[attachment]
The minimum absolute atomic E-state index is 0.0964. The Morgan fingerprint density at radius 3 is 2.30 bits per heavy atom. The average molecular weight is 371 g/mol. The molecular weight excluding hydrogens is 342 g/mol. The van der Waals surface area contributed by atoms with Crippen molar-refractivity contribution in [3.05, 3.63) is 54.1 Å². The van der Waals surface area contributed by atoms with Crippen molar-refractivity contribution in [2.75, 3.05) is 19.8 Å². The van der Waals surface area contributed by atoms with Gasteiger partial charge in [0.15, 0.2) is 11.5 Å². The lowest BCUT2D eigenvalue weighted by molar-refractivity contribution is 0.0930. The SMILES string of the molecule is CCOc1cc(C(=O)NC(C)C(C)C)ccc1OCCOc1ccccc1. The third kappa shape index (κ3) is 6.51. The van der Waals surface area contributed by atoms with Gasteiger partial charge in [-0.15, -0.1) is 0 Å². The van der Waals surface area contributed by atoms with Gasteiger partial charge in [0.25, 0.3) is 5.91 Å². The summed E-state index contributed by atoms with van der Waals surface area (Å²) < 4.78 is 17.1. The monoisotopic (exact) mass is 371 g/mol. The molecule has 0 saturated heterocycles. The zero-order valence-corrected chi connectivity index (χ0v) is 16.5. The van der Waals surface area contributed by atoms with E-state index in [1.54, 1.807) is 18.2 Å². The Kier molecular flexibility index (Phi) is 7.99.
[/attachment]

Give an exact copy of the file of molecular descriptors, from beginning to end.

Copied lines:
The minimum absolute atomic E-state index is 0.0964. The Morgan fingerprint density at radius 3 is 2.30 bits per heavy atom. The average molecular weight is 371 g/mol. The molecular weight excluding hydrogens is 342 g/mol. The van der Waals surface area contributed by atoms with Crippen molar-refractivity contribution in [3.05, 3.63) is 54.1 Å². The van der Waals surface area contributed by atoms with Crippen molar-refractivity contribution in [2.75, 3.05) is 19.8 Å². The van der Waals surface area contributed by atoms with Gasteiger partial charge in [0.15, 0.2) is 11.5 Å². The lowest BCUT2D eigenvalue weighted by molar-refractivity contribution is 0.0930. The SMILES string of the molecule is CCOc1cc(C(=O)NC(C)C(C)C)ccc1OCCOc1ccccc1. The third kappa shape index (κ3) is 6.51. The van der Waals surface area contributed by atoms with Gasteiger partial charge in [-0.15, -0.1) is 0 Å². The van der Waals surface area contributed by atoms with Gasteiger partial charge in [0.25, 0.3) is 5.91 Å². The summed E-state index contributed by atoms with van der Waals surface area (Å²) < 4.78 is 17.1. The monoisotopic (exact) mass is 371 g/mol. The molecule has 0 saturated heterocycles. The zero-order valence-corrected chi connectivity index (χ0v) is 16.5. The van der Waals surface area contributed by atoms with E-state index in [1.54, 1.807) is 18.2 Å². The Kier molecular flexibility index (Phi) is 7.99.